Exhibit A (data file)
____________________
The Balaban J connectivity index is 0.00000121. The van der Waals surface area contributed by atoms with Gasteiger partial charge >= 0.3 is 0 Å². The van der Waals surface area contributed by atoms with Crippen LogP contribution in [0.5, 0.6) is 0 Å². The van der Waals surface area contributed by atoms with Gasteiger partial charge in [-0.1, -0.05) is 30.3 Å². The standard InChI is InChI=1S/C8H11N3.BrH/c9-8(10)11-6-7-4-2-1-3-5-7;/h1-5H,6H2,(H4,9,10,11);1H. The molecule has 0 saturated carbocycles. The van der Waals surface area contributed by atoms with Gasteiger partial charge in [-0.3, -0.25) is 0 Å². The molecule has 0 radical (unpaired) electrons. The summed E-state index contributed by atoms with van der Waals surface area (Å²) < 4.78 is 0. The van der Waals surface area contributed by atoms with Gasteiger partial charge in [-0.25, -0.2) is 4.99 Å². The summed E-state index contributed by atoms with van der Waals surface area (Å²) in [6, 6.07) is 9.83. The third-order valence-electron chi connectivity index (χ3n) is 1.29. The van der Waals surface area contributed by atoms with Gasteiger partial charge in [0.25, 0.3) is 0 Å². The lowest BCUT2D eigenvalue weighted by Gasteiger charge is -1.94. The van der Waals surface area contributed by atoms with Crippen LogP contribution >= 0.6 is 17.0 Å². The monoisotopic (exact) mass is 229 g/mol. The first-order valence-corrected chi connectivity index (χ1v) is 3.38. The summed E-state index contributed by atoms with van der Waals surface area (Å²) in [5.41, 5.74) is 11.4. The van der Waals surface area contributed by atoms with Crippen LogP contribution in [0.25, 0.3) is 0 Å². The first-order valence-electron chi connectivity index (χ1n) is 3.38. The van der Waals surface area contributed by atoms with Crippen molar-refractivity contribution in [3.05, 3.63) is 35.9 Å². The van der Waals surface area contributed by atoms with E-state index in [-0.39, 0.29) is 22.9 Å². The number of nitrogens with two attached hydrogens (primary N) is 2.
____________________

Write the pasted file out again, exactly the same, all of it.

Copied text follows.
The Balaban J connectivity index is 0.00000121. The van der Waals surface area contributed by atoms with Gasteiger partial charge >= 0.3 is 0 Å². The van der Waals surface area contributed by atoms with Crippen LogP contribution in [0.5, 0.6) is 0 Å². The van der Waals surface area contributed by atoms with Gasteiger partial charge in [-0.1, -0.05) is 30.3 Å². The standard InChI is InChI=1S/C8H11N3.BrH/c9-8(10)11-6-7-4-2-1-3-5-7;/h1-5H,6H2,(H4,9,10,11);1H. The molecule has 0 saturated carbocycles. The van der Waals surface area contributed by atoms with Gasteiger partial charge in [-0.3, -0.25) is 0 Å². The molecule has 0 radical (unpaired) electrons. The summed E-state index contributed by atoms with van der Waals surface area (Å²) < 4.78 is 0. The van der Waals surface area contributed by atoms with Gasteiger partial charge in [-0.25, -0.2) is 4.99 Å². The summed E-state index contributed by atoms with van der Waals surface area (Å²) in [6, 6.07) is 9.83. The third-order valence-electron chi connectivity index (χ3n) is 1.29. The van der Waals surface area contributed by atoms with Gasteiger partial charge in [0.25, 0.3) is 0 Å². The lowest BCUT2D eigenvalue weighted by Gasteiger charge is -1.94. The van der Waals surface area contributed by atoms with Crippen LogP contribution >= 0.6 is 17.0 Å². The monoisotopic (exact) mass is 229 g/mol. The first-order valence-corrected chi connectivity index (χ1v) is 3.38. The summed E-state index contributed by atoms with van der Waals surface area (Å²) in [5.41, 5.74) is 11.4. The van der Waals surface area contributed by atoms with Crippen LogP contribution in [0.25, 0.3) is 0 Å². The first-order valence-electron chi connectivity index (χ1n) is 3.38. The van der Waals surface area contributed by atoms with Crippen molar-refractivity contribution in [3.05, 3.63) is 35.9 Å². The van der Waals surface area contributed by atoms with E-state index in [-0.39, 0.29) is 22.9 Å². The number of nitrogens with two attached hydrogens (primary N) is 2.